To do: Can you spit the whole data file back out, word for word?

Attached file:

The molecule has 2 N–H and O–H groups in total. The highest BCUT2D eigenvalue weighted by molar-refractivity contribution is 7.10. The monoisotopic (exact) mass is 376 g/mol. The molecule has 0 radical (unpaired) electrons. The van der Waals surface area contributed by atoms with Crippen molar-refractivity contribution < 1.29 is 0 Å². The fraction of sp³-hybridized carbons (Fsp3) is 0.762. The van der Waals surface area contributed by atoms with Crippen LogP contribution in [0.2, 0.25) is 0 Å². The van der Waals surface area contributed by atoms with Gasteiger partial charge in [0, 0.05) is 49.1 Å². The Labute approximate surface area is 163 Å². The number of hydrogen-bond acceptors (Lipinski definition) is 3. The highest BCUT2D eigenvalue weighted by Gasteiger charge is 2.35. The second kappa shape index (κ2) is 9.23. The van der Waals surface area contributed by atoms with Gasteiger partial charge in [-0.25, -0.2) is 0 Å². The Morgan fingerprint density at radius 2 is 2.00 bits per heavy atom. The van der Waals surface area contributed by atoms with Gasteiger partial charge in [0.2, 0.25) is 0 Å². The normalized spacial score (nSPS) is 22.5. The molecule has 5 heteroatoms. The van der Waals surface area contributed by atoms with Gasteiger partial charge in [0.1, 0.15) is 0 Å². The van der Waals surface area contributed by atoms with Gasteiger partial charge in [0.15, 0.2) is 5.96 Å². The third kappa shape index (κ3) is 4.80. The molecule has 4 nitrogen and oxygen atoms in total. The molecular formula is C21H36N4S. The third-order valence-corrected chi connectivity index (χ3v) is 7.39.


The molecule has 2 N–H and O–H groups in total. The highest BCUT2D eigenvalue weighted by molar-refractivity contribution is 7.10. The monoisotopic (exact) mass is 376 g/mol. The molecule has 0 radical (unpaired) electrons. The van der Waals surface area contributed by atoms with Crippen molar-refractivity contribution < 1.29 is 0 Å². The fraction of sp³-hybridized carbons (Fsp3) is 0.762. The van der Waals surface area contributed by atoms with Crippen LogP contribution in [0.2, 0.25) is 0 Å². The van der Waals surface area contributed by atoms with Gasteiger partial charge in [0, 0.05) is 49.1 Å². The Labute approximate surface area is 163 Å². The number of hydrogen-bond acceptors (Lipinski definition) is 3. The highest BCUT2D eigenvalue weighted by Gasteiger charge is 2.35. The second kappa shape index (κ2) is 9.23. The van der Waals surface area contributed by atoms with Gasteiger partial charge in [-0.25, -0.2) is 0 Å². The Morgan fingerprint density at radius 2 is 2.00 bits per heavy atom. The van der Waals surface area contributed by atoms with Gasteiger partial charge in [0.2, 0.25) is 0 Å². The normalized spacial score (nSPS) is 22.5. The molecule has 5 heteroatoms. The van der Waals surface area contributed by atoms with Gasteiger partial charge in [0.1, 0.15) is 0 Å². The van der Waals surface area contributed by atoms with Gasteiger partial charge in [0.15, 0.2) is 5.96 Å². The third kappa shape index (κ3) is 4.80. The molecule has 4 nitrogen and oxygen atoms in total. The molecular formula is C21H36N4S. The third-order valence-corrected chi connectivity index (χ3v) is 7.39.